S. Korean FM to visit Myanmar for ASEAN security meeting

SEOUL, Aug. 6 (Yonhap) -- South Korea's foreign minister will fly to Myanmar this week to join a set of meetings led by the Association of Southeast Asian Nations (ASEAN), including a regional security forum, officials said Wednesday.

Top diplomats from 26 Asia-Pacific countries and the European Union are scheduled to meet in Naypyitaw, the capital of Myanmar, for a series of meetings led by ASEAN, including the ASEAN Regional Forum (ARF), Asia's biggest annual security gathering. The meetings will be held on Saturday and Sunday.

South Korean Foreign Minister Yun Byung-se will visit Myanmar on Thursday for a five-day stay to participate in ARF and other ASEAN talks, according to government officials. ARF, which will be held on Sunday, is the only multilateral framework joined by North Korea.

"North Korea's nuclear issue, territorial disputes in the South China Sea, and a crisis in Ukraine are likely to top the agenda for this year's ARF," said a government official.

North Korea has threatened to carry out "a new form" of nuclear test, raising tension in the region. Pyongyang has beefed up its provocative acts in recent months by launching short-range missiles and rockets.

North Korea's new foreign minister, Ri Su-yong, will make his debut at the security forum after he became the top diplomat in April.

Seoul is seeking to make efforts to elicit support from the member countries to ARF in urging the North to end its nuke program, officials said.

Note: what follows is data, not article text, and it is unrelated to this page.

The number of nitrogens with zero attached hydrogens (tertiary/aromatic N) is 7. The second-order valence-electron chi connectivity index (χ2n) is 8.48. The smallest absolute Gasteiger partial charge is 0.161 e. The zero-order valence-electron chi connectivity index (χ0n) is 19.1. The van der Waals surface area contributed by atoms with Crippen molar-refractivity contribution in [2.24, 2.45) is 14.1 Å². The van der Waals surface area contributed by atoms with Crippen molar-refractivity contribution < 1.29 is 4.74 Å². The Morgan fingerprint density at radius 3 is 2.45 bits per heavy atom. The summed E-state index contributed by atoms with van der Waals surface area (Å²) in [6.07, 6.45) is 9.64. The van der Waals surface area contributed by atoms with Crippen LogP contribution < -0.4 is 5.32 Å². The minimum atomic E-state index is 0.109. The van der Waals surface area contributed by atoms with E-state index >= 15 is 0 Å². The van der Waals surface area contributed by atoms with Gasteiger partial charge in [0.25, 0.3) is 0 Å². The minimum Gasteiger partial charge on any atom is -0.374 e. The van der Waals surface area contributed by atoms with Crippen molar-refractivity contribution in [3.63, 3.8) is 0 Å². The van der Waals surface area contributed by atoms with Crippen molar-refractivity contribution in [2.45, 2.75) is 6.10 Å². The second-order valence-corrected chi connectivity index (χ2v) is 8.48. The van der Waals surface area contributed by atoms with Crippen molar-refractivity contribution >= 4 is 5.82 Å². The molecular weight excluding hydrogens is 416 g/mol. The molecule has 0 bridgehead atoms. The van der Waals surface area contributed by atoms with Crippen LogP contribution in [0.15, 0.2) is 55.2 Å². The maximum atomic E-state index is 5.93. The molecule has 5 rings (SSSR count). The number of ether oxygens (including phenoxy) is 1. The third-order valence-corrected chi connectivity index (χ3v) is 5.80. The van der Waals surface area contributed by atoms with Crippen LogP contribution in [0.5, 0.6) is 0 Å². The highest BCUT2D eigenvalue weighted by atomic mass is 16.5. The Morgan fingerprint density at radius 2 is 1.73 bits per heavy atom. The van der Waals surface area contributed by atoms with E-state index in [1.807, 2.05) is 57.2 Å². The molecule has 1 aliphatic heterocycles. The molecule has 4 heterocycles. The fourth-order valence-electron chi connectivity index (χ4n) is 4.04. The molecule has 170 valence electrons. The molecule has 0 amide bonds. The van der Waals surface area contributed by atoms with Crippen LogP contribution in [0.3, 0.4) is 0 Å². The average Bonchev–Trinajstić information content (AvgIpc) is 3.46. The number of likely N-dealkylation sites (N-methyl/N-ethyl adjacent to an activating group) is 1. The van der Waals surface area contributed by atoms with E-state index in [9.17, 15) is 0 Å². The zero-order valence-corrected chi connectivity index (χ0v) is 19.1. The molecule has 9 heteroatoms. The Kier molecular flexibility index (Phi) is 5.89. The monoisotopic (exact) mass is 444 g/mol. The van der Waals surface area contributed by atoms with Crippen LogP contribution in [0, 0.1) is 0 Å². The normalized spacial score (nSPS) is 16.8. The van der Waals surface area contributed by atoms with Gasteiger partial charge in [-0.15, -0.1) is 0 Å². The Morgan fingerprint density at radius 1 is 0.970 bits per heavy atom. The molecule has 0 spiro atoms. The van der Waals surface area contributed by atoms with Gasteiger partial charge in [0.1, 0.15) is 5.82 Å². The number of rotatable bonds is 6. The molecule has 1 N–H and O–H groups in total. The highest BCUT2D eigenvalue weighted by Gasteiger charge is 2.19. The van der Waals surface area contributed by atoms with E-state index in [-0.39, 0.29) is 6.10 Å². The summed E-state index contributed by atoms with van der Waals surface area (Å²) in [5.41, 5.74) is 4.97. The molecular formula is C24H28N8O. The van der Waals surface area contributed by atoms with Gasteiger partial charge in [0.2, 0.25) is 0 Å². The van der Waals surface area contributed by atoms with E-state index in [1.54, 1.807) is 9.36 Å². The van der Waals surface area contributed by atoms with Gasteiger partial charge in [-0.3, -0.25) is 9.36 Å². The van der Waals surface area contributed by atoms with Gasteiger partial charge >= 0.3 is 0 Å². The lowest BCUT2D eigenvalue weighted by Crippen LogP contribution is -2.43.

South Korea plans to hold a foreign ministers' meeting with Canada and India, but it has not decided yet over whether Yun will have talks with his counterparts from North Korea and Japan, according to officials. A trilateral meeting among Seoul, Washington and Tokyo is likely to take place, they added.

Relations between Seoul and Tokyo have reached their lowest ebb in recent years due to Japan's stance on historical grievances and its territorial claims to Seoul's easternmost islets of Dokdo.

According to sources, North Korea may seek to hold a bilateral meeting with China, Japan and Mongolia.

Situations in Northeast Asia took a new twist as North Korea agreed in May to re-investigate the fate of Japanese nationals that its agent kidnapped in the 1970s and 80s.

Japan said it plans to lift some of its unilateral sanctions on North Korea as the North has decided to set up a panel for the probe.

Observers said that a possible meeting between Pyongyang and Tokyo is likely to be highlighted by the media as their deal is feared to hamper cooperation among Seoul, Washington and Tokyo in curbing the North's nuclear programs.

Ri, a former ambassador to Switzerland, replaced Pak Ui-chun as the top diplomat of the communist country in a reshuffle of key officials. He is believed to have served as a guardian of North Korean leader Kim Jong-un when Kim studied at an international school in Switzerland in the 1990s.

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